Thursday, January 31, 2013

My Heroes Have Always Been Monsters Part 32

I became a William Burroughs fan because I was a horror fan, but when I picked up my first copy of Naked Lunch in my sophomore year of high school, I had NO idea what I was getting into.

I had just gotten into David Cronenberg films with Scanners and The Brood when I caught the episode of Siskel and Ebert where they reviewed his new film Naked Lunch. It looked...AMAZING. I don't remember whether it got two thumbs up or not and I didn't care!

I knew the movie was going to be difficult for me to see so I went looking for the book it was based on. It took a while, because I didn't live near a bookstore and I rarely had a dime to my name prior to my gig bagging groceries. This was pre-internet and I'd never heard of Burroughs before, had no idea what the book was about, or even that Burroughs had several other books.
Not to say I was completely ignorant of the darker side of life- I was reading Clive Barker, immersed in horror films, and collecting Quinn/Vigil's Faust; Love Of The Damned (not to mention a modest collection of adult magazines). But Naked Lunch was all that in a blender and hard to follow. It was bewildering. I went into thinking it was literary fiction, but the porno/sci fi and non linear story telling was something I had no point of context for. The movie didn't help much, but I came back to both several times through the years, and with each viewing or reading things became more and more clear.
Burroughs wrote with a fearlessness that was awe inspiring, an imagination that was dumb founding, and a complexity that demanded to be reread. Even with a book like Junky or Queer that had a straight forward narrative, Burroughs showed himself to be a master story teller that proved he was more than just a weirdo that wrote books that made no sense.
Burroughs has been an essential inspiration to me through the years, making a lasting impact on how I approach a story. I used to make arguments in college that we were wasting our time reading Hemingway and Fitzgerald and ignoring Burroughs and Jack Kerouac. I still think I'm right and in these days of Twilight I think we need that old weirdo more than ever to shake things up and make us really THINK about what we're reading and why and what it's trying to tell us.
"Language is a virus from outer space."-William S Burroughs
Keep watching the sky, nerds! And stay the hell off that bug powder!

Tuesday, January 22, 2013

Frankenstein Meets The Wolf Man

He is not insane...He simply wants to die.
What better way to spend a Tuesday afternoon than by watching two of the greats duke it out? Even if it is only for the last ten minutes of film. This is Lugosi's only outing as Frankenstein's monster and Lon Chaney reprises his role as the Wolf Man.

When grave robbers make the mistake of disturbing Larry Talbot's (Chaney) grave on the night of a full moon the beast is revived and out to kill again.  Later, Talbot tracks down the old gypsy woman from the first film and she takes him to Frankenstein, because she's heard he has forbidden knowledge of life and death, but when the arrive at Frankenstein's castle they find it in ruins and the doctor long dead.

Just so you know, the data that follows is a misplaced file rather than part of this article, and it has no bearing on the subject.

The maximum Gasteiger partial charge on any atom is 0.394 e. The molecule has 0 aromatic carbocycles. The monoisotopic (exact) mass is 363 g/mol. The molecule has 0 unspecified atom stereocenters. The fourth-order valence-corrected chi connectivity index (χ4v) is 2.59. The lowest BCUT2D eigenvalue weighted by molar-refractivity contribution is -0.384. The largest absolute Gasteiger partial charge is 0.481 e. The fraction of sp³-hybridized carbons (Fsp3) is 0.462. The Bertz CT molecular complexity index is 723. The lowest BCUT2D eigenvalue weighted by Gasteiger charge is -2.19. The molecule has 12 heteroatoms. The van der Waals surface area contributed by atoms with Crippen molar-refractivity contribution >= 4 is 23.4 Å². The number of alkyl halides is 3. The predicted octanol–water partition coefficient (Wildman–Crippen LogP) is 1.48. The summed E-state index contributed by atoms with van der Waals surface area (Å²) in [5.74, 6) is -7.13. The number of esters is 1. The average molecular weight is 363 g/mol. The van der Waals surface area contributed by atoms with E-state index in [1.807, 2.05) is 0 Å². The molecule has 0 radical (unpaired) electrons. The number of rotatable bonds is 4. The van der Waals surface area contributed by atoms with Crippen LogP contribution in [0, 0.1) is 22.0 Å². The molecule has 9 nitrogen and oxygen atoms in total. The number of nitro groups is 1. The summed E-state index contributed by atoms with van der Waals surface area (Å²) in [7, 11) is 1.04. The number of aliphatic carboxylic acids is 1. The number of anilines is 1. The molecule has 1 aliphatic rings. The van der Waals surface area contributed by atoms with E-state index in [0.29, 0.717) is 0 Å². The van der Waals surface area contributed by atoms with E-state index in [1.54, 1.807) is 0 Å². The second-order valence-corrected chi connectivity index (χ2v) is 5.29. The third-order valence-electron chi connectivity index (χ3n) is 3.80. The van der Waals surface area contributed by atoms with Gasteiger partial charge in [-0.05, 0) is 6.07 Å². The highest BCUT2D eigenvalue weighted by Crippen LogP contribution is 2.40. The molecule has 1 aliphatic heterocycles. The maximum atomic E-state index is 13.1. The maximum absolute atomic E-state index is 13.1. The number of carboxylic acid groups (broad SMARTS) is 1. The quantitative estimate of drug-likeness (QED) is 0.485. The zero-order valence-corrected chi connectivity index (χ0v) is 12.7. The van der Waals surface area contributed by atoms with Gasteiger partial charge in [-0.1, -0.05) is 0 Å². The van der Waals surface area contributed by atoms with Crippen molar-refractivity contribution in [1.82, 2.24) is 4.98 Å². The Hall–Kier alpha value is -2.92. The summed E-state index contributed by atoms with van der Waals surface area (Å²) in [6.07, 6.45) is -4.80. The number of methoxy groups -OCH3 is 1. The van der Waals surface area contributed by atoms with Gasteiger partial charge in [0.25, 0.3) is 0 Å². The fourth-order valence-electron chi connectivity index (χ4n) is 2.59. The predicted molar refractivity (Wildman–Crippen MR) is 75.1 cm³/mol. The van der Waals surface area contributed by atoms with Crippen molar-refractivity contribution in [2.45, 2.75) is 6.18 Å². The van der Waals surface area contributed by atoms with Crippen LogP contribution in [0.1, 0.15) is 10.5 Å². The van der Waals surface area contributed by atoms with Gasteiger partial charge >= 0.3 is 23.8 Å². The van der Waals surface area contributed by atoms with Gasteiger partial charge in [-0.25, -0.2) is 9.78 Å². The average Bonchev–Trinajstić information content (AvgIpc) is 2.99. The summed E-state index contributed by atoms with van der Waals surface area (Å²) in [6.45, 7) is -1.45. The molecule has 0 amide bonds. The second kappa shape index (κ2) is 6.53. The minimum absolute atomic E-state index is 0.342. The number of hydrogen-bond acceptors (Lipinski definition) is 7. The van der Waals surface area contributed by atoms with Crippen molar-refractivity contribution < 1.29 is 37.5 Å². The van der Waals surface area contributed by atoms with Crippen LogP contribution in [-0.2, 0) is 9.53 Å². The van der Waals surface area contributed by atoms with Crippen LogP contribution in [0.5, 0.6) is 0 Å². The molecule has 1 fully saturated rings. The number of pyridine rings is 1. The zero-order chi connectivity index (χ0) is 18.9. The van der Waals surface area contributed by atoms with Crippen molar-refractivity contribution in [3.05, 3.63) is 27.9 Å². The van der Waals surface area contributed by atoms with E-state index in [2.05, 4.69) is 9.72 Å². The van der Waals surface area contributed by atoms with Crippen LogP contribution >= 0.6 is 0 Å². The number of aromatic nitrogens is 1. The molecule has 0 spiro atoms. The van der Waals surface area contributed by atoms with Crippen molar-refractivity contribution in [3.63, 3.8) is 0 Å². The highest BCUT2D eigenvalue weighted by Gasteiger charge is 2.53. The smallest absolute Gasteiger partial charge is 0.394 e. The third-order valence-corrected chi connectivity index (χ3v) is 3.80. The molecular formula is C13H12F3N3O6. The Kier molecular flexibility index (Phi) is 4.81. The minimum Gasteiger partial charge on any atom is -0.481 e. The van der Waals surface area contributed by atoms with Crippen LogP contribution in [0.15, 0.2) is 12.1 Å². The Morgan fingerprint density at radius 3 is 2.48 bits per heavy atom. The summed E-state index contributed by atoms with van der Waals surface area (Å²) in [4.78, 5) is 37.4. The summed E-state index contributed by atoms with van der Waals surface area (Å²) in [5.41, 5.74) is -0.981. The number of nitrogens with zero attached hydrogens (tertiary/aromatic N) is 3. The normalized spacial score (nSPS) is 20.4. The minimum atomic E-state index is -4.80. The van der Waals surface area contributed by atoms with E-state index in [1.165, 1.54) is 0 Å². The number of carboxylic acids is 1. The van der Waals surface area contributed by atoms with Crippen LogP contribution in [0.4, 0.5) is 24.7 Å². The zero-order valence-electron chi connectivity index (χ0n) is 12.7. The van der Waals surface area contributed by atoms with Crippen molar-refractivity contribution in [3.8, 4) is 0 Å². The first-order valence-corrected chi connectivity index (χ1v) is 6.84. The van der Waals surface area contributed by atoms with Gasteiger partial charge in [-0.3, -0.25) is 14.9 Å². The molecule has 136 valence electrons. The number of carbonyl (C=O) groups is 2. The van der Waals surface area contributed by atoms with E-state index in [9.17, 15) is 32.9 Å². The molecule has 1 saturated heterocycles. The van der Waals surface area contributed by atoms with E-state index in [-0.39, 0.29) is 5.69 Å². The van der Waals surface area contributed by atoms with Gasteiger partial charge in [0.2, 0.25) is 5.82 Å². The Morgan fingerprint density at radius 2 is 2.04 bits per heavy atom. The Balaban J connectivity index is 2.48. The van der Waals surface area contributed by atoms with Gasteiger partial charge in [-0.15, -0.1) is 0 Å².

But what about UNDER the castle..?

A bit slow in the middle and definitely not enough monster on monster violence, Universal still delivers on a film that stands up nicely in their pantheon of classics.

Thursday, January 17, 2013

King Vulture's Sound Attack

Let's Rock and Roll with the

Wednesday, January 16, 2013

New Flick Time; American Mary

Oh, Twisted Twins Productions what have you done?
"From the creative team that brought you the indie-smash film Dead Hooker In A Trunk - American Mary is the story of a medical student named Mary who is growing increasingly broke and disenchanted with medical school and the established doctors she once idolized. The allure of easy money sends a desperate Mary through the messy world of underground surgeries which leaves more marks on her than the so-called freakish clientele."
This looks pretty rad. 

Death of the Family Rolls On

The Bat team continues their winning streak with Batman and Batgirl #s 16, the last issues before the big finale in Batman 17. I can't afford to follow all the Bat titles that tie into DotF, but I've tried to keep up each one and everyone's doing a bang up job.
The three I do follow (these two and Morrison/Burnham's Batman Inc) have been flat out amazing. Snyder and Simone are crafting pure gold from these old characters and showing that after more than 70 years Batman can still be as shocking and exciting as ever.
The Joker has been a pure terror, more horrifying than we've ever seen him. With a sick new Leatherface make over and an ever twisting evolution of his traps, few writers have ever made such good use of the Clown Prince of Crime. And as a long time Batgirl fan and always a little pissed over the Killing Joke, it's been a thrill seeing a fully abled Barbara Gordon go toe to toe with Joker.
Now it's all waiting for #17 and and Batman Inc #7...
And oh, GOD, where is Alfred???

Tuesday, January 15, 2013

My Heroes Have Always Been Monsters Part 31